Mahakapittha, Mahākapittha, Maha-kapittha: 8 definitions


Mahakapittha means something in Hinduism, Sanskrit, biology. If you want to know the exact meaning, history, etymology or English translation of this term then check out the descriptions on this page. Add your comment or reference to a book if you want to contribute to this summary article.

In Hinduism

Ayurveda (science of life)

[«previous next»] — Mahakapittha in Ayurveda glossary
Source: Wisdom Library: Local Names of Plants and Drugs

Mahakapittha [महाकपित्थ] in the Sanskrit language is the name of a plant identified with Dichrostachys cinerea (L.) Wight & Arn. from the Mimosaceae (Touch-me-not) family having the following synonyms: Cailliea glomerata, Dichrostachys glomerata, Mimosa cinerea. For the possible medicinal usage of mahakapittha, you can check this page for potential sources and references, although be aware that any some or none of the side-effects may not be mentioned here, wether they be harmful or beneficial to health.

Ayurveda book cover
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Āyurveda (आयुर्वेद, ayurveda) is a branch of Indian science dealing with medicine, herbalism, taxology, anatomy, surgery, alchemy and related topics. Traditional practice of Āyurveda in ancient India dates back to at least the first millenium BC. Literature is commonly written in Sanskrit using various poetic metres.

Discover the meaning of mahakapittha in the context of Ayurveda from relevant books on Exotic India

Biology (plants and animals)

[«previous next»] — Mahakapittha in Biology glossary
Source: Google Books: CRC World Dictionary (Regional names)

1) Mahakapittha in India is the name of a plant defined with Crateva nurvala in various botanical sources. This page contains potential references in Ayurveda, modern medicine, and other folk traditions or local practices It has the synonym Crateva religiosa var. nurvala (Buch.-Ham.) Hook. f. & Thomson (among others).

2) Mahakapittha is also identified with Schrebera swietenioides It has the synonym Nathusia swieteniodes Kuntze (etc.).

Example references for further research on medicinal uses or toxicity (see latin names for full list):

· Plants of the Coast of Coromandel (1799)
· Transactions of the Linnean Society of London (1827)
· Biol. Journal of the Linnean Society (1970)
· Gen. Index to Transactions of the Linnean Society of London (1867)
· New Botanist (1985)
· Taxon (1979)

If you are looking for specific details regarding Mahakapittha, for example side effects, pregnancy safety, health benefits, diet and recipes, extract dosage, chemical composition, have a look at these references.

Biology book cover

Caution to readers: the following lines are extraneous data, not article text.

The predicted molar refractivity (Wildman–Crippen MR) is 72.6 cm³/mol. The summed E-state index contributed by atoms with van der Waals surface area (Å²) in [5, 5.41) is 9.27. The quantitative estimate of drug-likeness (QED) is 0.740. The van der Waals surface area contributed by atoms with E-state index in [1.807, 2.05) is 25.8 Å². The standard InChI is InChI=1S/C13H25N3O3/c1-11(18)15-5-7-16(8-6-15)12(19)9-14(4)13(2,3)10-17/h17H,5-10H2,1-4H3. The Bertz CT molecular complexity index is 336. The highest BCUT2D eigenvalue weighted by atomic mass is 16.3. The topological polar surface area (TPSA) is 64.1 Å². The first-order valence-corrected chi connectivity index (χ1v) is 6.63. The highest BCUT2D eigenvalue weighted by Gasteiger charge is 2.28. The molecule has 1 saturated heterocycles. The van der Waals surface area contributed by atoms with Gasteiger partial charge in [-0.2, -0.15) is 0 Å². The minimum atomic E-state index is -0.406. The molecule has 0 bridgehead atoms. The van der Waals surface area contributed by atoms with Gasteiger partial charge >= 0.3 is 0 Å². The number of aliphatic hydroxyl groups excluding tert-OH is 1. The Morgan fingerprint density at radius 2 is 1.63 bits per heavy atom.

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This sections includes definitions from the five kingdoms of living things: Animals, Plants, Fungi, Protists and Monera. It will include both the official binomial nomenclature (scientific names usually in Latin) as well as regional spellings and variants.

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Languages of India and abroad

Sanskrit dictionary

[«previous next»] — Mahakapittha in Sanskrit glossary
Source: DDSA: The practical Sanskrit-English dictionary

Mahākapittha (महाकपित्थ).—

1) the Bilva tree.

2) red garlic.

Derivable forms: mahākapitthaḥ (महाकपित्थः).

Mahākapittha is a Sanskrit compound consisting of the terms mahā and kapittha (कपित्थ).

Source: Cologne Digital Sanskrit Dictionaries: Shabda-Sagara Sanskrit-English Dictionary

Mahākapittha (महाकपित्थ).—m.

(-tthaḥ) 1. A tree, (Ægle marmelos.) 2. Red garlic. E. mahā great, and kapittha wood-apple.

Source: Cologne Digital Sanskrit Dictionaries: Monier-Williams Sanskrit-English Dictionary

1) Mahākapittha (महाकपित्थ):—[=mahā-kapittha] [from mahā > mah] m. Aegle Marmelos, [cf. Lexicographers, esp. such as amarasiṃha, halāyudha, hemacandra, etc.]

2) [v.s. ...] red garlic, [Apte’s The Practical Sanskrit-English Dictionary]

Source: Cologne Digital Sanskrit Dictionaries: Yates Sanskrit-English Dictionary

Mahākapittha (महाकपित्थ):—[mahā+kapittha] (tthaḥ) 1. m. Ægle marmelos.

[Sanskrit to German]

Mahakapittha in German

context information

Sanskrit, also spelled संस्कृतम् (saṃskṛtam), is an ancient language of India commonly seen as the grandmother of the Indo-European language family (even English!). Closely allied with Prakrit and Pali, Sanskrit is more exhaustive in both grammar and terms and has the most extensive collection of literature in the world, greatly surpassing its sister-languages Greek and Latin.

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